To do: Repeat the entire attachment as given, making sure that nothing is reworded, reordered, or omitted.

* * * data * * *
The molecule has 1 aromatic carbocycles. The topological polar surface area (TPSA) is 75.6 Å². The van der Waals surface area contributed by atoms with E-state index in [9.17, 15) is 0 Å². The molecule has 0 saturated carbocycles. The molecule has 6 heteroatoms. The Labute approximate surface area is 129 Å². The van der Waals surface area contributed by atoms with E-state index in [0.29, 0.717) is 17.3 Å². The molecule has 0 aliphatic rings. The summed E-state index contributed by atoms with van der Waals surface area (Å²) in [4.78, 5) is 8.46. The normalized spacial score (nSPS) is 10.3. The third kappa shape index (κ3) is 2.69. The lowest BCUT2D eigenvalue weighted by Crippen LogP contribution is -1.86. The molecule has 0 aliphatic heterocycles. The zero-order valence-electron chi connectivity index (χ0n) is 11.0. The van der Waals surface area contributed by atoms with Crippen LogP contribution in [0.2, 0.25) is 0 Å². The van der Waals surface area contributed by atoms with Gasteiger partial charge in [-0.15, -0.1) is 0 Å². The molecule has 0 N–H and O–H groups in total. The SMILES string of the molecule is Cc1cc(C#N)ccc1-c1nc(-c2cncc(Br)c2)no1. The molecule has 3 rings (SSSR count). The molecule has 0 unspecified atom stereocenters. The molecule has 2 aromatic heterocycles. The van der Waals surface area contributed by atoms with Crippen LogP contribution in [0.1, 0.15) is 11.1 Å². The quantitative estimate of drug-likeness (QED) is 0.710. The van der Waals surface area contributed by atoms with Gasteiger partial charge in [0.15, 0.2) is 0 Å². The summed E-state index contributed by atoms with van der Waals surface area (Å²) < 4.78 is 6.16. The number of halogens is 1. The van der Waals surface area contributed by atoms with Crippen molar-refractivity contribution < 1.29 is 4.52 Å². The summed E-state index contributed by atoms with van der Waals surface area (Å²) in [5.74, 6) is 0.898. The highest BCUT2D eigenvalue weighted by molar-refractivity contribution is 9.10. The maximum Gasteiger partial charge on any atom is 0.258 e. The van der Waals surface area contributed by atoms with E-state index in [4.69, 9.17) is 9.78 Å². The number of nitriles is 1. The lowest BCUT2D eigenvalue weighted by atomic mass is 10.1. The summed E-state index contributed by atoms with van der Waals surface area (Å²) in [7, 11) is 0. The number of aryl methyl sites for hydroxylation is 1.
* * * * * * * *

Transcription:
The molecule has 1 aromatic carbocycles. The topological polar surface area (TPSA) is 75.6 Å². The van der Waals surface area contributed by atoms with E-state index in [9.17, 15) is 0 Å². The molecule has 0 saturated carbocycles. The molecule has 6 heteroatoms. The Labute approximate surface area is 129 Å². The van der Waals surface area contributed by atoms with E-state index in [0.29, 0.717) is 17.3 Å². The molecule has 0 aliphatic rings. The summed E-state index contributed by atoms with van der Waals surface area (Å²) in [4.78, 5) is 8.46. The normalized spacial score (nSPS) is 10.3. The third kappa shape index (κ3) is 2.69. The lowest BCUT2D eigenvalue weighted by Crippen LogP contribution is -1.86. The molecule has 0 aliphatic heterocycles. The zero-order valence-electron chi connectivity index (χ0n) is 11.0. The van der Waals surface area contributed by atoms with Crippen LogP contribution in [0.2, 0.25) is 0 Å². The van der Waals surface area contributed by atoms with Gasteiger partial charge in [-0.15, -0.1) is 0 Å². The molecule has 0 N–H and O–H groups in total. The SMILES string of the molecule is Cc1cc(C#N)ccc1-c1nc(-c2cncc(Br)c2)no1. The molecule has 3 rings (SSSR count). The molecule has 0 unspecified atom stereocenters. The molecule has 2 aromatic heterocycles. The van der Waals surface area contributed by atoms with Crippen LogP contribution in [0.1, 0.15) is 11.1 Å². The quantitative estimate of drug-likeness (QED) is 0.710. The van der Waals surface area contributed by atoms with Gasteiger partial charge in [0.15, 0.2) is 0 Å². The summed E-state index contributed by atoms with van der Waals surface area (Å²) < 4.78 is 6.16. The number of halogens is 1. The van der Waals surface area contributed by atoms with Crippen molar-refractivity contribution < 1.29 is 4.52 Å². The summed E-state index contributed by atoms with van der Waals surface area (Å²) in [5.74, 6) is 0.898. The highest BCUT2D eigenvalue weighted by molar-refractivity contribution is 9.10. The maximum Gasteiger partial charge on any atom is 0.258 e. The van der Waals surface area contributed by atoms with E-state index in [4.69, 9.17) is 9.78 Å². The number of nitriles is 1. The lowest BCUT2D eigenvalue weighted by atomic mass is 10.1. The summed E-state index contributed by atoms with van der Waals surface area (Å²) in [7, 11) is 0. The number of aryl methyl sites for hydroxylation is 1.